new to rsync - SCO

This is a discussion on new to rsync - SCO ; Steve M. Fabac, Jr. wrote: > > To believe that rsync is only sending the changes in the files and > magically patching the file at the receiving end That sounds skeptical. I don't think Andrew Tridgell faked his PhD ...

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  1. Re: new to rsync


    Steve M. Fabac, Jr. wrote:

    >
    > To believe that rsync is only sending the changes in the files and
    > magically patching the file at the receiving end


    That sounds skeptical. I don't think Andrew Tridgell faked his PhD
    Thesis! http://samba.org/~tridge/phd_thesis.pdf

    > So in the above, I'd want to see "Total bytes sent: 2,681,520
    > (approximately
    > 10% of the 26,733,444 byte count for the 133 files updated.
    >
    > Is the confusion caused by using rsync in place of cpio -pmvd to copy
    > files from one file system to another file system on the same machine?
    >
    > "Find ./usr1 -mtime -1 | cpio -pmvd /util/backup" works ok but is not as
    > fine grained as rsync and copies the whole file at 10:00, 14:00, 17:00,
    > and 22:00.
    > Where rsync will notice a file that was changed at some time before 10:00
    > and include it in the 10:00 run but omit it from the 14:00 and later runs
    > if it has not been modified after 10:00.
    >
    > What command options do I need to give rsync to "diff and patch" files in
    > different file systems on the same machine rather then just moving the
    > entire
    > file ala find | cpio?
    >


    I suspect you need an rsync client talking to an rsync server.

    Perhaps rsync only uses diffs when it reduces overall time and network
    usage. On a single machine, reading both files, computing differences,
    and writing the new file is presumably more I/O than just copying the
    whole changed file. On two machines separated by a LAN (or WAN) disk I/O
    is probably not the bottleneck and computing diffs becomes advantageous?

    So rsync does whatever is fastest?


    A test:
    I download Rsync for Win32.
    I create a large text file.

    ---------------------------------------------------------------
    C:\Data>exiftool -r photos > photos-exif.txt

    C:\Data>dir photos-exif.txt
    05/10/2008 14:41 71,727,734 photos-exif.txt
    ---------------------------------------------------------------

    I have a USB drive as J: so I use Rsync to copy the file

    ------------------------------------------------------------
    C:\Data>rsync -v photos*.txt /cygdrive/j
    photos-exif.txt

    sent 71736566 bytes received 31 bytes 4099234.11 bytes/sec
    total size is 71727734 speedup is 1.00
    ------------------------------------------------------------

    I made a one byte change using vim and resent it, it sent the whole file
    (same byte counts and speedup factor as before)

    Then I set up an rsync daemon on a nearby ubuntu desktop PC
    I created an rsyncd.conf
    [rgb]
    path = /home/rgb
    list = true
    use chroot = false
    readonly = false
    and started the daemon using
    `rsync --daemon -v -4 --port=1111`


    -------------------------------------------------------------
    C:\Data>rsync -v --port=1111 photos*.txt 192.168.0.4::rgb
    photos-exif.txt

    sent 71736578 bytes received 38 bytes 4347673.70 bytes/sec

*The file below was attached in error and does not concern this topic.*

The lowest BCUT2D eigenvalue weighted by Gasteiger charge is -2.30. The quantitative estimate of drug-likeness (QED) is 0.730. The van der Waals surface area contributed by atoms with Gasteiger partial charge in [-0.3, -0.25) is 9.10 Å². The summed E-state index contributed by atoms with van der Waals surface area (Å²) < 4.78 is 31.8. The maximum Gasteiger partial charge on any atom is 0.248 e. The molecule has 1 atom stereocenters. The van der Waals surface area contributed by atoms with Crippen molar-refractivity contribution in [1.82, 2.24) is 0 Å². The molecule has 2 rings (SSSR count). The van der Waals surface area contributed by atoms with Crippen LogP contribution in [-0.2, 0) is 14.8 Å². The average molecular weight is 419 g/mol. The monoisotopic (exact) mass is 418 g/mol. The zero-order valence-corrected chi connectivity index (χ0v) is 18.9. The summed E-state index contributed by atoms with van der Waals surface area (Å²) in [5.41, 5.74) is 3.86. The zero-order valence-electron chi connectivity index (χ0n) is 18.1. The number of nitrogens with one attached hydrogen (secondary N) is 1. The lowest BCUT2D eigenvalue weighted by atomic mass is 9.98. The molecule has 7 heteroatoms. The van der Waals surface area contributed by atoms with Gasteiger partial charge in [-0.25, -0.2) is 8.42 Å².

total size is 71727734 speedup is 1.00

    C:\Data>
    -------------------------------------------------------------

    I made a one-byte change in the txt file and retried

    -------------------------------------------------------------
    C:\Data>rsync -v --port=1111 photos*.txt 192.168.0.4::rgb
    photos-exif.txt

    sent 42452 bytes received 59363 bytes 18511.82 bytes/sec
    total size is 71727734 speedup is 704.49
    -------------------------------------------------------------

    One file updated, less than the whole file transferred. I assume the
    42452 includes rsync protocol overheads: filenames, checksums for each
    block and so on.

    Conclusion: Tridge didn't lie in his PhD thesis :-)

    --
    RGB

  2. Re: new to rsync

    RedGrittyBrick wrote:
    >
    > Steve M. Fabac, Jr. wrote:
    >
    >>
    >> To believe that rsync is only sending the changes in the files and
    >> magically patching the file at the receiving end

    >
    > That sounds skeptical. I don't think Andrew Tridgell faked his PhD
    > Thesis! http://samba.org/~tridge/phd_thesis.pdf


    Never meant to imply that he did. Just that my experience to date has not
    been as expected based upon commonly understood operation.

    >
    >> So in the above, I'd want to see "Total bytes sent: 2,681,520
    >> (approximately
    >> 10% of the 26,733,444 byte count for the 133 files updated.
    >>
    >> Is the confusion caused by using rsync in place of cpio -pmvd to copy
    >> files from one file system to another file system on the same machine?
    >>
    >> "Find ./usr1 -mtime -1 | cpio -pmvd /util/backup" works ok but is not as
    >> fine grained as rsync and copies the whole file at 10:00, 14:00,
    >> 17:00, and 22:00.
    >> Where rsync will notice a file that was changed at some time before 10:00
    >> and include it in the 10:00 run but omit it from the 14:00 and later runs
    >> if it has not been modified after 10:00.
    >>
    >> What command options do I need to give rsync to "diff and patch" files in
    >> different file systems on the same machine rather then just moving the
    >> entire
    >> file ala find | cpio?
    >>

    >
    > I suspect you need an rsync client talking to an rsync server.
    >
    > Perhaps rsync only uses diffs when it reduces overall time and network
    > usage. On a single machine, reading both files, computing differences,
    > and writing the new file is presumably more I/O than just copying the